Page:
In order to find genes associated to SEs, first we identified non-coding genomic regions carrying SEs from a dataset generated by applying the Rank Ordering of Super-Enhancers (ROSE) algorithm on H3K27Ac enrichment data [12, 16, 30]. H3K27Ac data was obtained from chromatin immunoprecipitation experiments followed by high throughput sequencing analyses (ChIP-Seq) performed in 4 patient-derived Xeno transplant (PDX) breast tumors from a previous study [18]. We found that a tumor sample classified as hormone-receptor positive (ER + PR +) has 1194 DNA regions identified as SEs associated to 1128 genes, while the remaining three TN tumors contained 640, 527 and 651 SEs associated to 610, 458, and 587 genes, respectively (Fig. 1A and Additional file. 1). Our annotation analyses revealed that from the 3012 SEs identified, the majority are located either in chromosome 1 (14%), 8 (9%), 2 (9%), or 6 (9%) (Fig. 1B, panel I). Since chromosome gene number widely varies across chromosomes, SE enrichment based on chromosome location was normalized by chromosome gene number (Fig. 1B, panel II). Interestingly, when the number of genes per chromosome is considered, we found that SEs are also enriched in chromosome 8 (10%). From the total SE-associated genes, we identified 26 SE-associated genes common to all breast tumors analyzed (Fig. 1A). Again, we found that most of these 26 SE-associated genes are located in chromosomes 8 (27%) or 1 (23%) (Fig. 1B, panel III). Moreover, when gene number per chromosome is considered, common breast cancer SE-associated genes remain particularly enriched in chromosome 8 (28%) (Fig. 1B, panel IV). Given that chromosome 8 is known to contain many genes with tumor progression roles [31, 32], our findings suggest SEs may be a frequent mechanism that dysregulates expression of oncogenes in breast tumors.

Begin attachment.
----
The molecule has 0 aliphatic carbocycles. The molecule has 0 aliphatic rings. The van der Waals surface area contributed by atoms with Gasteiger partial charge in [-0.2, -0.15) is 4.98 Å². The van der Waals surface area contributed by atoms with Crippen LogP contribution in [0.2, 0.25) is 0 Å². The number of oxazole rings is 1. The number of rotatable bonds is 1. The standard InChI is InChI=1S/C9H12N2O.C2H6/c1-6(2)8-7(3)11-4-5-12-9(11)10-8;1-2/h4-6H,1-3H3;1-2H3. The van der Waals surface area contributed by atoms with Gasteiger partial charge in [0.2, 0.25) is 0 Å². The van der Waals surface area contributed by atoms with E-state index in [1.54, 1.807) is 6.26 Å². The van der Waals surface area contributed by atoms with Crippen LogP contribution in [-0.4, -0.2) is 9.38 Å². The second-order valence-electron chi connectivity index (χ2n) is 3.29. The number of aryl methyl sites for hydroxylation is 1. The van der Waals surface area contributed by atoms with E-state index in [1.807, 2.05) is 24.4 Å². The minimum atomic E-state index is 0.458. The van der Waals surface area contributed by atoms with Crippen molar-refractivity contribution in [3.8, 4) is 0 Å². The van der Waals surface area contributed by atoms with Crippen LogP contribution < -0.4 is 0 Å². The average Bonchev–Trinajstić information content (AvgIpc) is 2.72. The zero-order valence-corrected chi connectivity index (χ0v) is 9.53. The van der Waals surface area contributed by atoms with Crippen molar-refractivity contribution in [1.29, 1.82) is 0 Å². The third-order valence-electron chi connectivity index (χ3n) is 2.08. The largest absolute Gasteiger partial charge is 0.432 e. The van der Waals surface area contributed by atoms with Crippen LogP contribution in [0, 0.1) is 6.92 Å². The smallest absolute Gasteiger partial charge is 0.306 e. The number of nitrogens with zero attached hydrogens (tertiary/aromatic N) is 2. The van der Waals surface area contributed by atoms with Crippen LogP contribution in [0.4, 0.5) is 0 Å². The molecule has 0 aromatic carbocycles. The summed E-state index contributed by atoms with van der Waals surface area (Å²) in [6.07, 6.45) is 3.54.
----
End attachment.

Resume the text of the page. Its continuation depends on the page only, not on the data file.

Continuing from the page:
Fig. 1
figure 1

Identification and characterization of candidate SE associated genes in breast cancer. A Venn diagram showing the distribution of DNA regions identified as SEs across the 4 breast PDX samples examined. 26 SE regions were found to be common to all samples. B Pie charts for SEs enrichment based on chromosome location for the 4 breast PDX samples analyzed reveal that most SE regions (including those that are common to all the breast cancer samples analyzed) are enriched in chromosome 8 after normalization. B.I Shows enrichment of all DNA regions identified as SEs. B.II Shows enrichment of all DNA regions identified as SEs normalized by chromosome gene number. B.III Shows enrichment of SE-associated genes common to all samples. B.IV Shows enrichment of SE-associated genes common to all samples normalized by chromosome gene number. C Heatmap showing gene expression correlations for the SE-associated genes found common to the 4 breast cancers analyzed, reveals 4 clusters of highly associated genes. This analysis was generated by using RNA-Seq expression data from TCGA breast primary tumors (n = 1097)

In order to investigate whether within these 26 SE-associated genes there are groups of genes that share mechanisms of gene regulation or interact in similar pathways, we performed a correlation matrix using hierarchical clustering of gene expression information from breast tumors. For this, we used bulk RNA-sequencing (RNA-Seq) data from breast tumors available for 23 out of the 26 genes on The Cancer Genome Atlas (TCGA) database [5]. Our correlation analysis identified four clusters of genes whose expression levels are significantly correlated (Fig. 1C). From the hierarchical clustering we noted [1] a strong positive correlation between expression of CYTOR and MIR4435-2HG – two homolog non-coding RNA genes reported to be correlated with patients’ poor prognosis in glioblastoma and in low-grade glioma [33] – and [2] an anticorrelation between expression of genes in the second and third clusters. Next, we performed a pathway enrichment analysis using Metascape [34], a web tool that combines functional enrichment, interactome (e.g., protein to protein, protein to DNA) analysis and gene annotation leveraging over 40 independent knowledgebases. Through Metascape, we found that genes grouped in the third cluster are target genes for the transcription factor NF1, a tumor suppressor gene that has been reported to be associated with an increase in breast cancer risk when lost [35].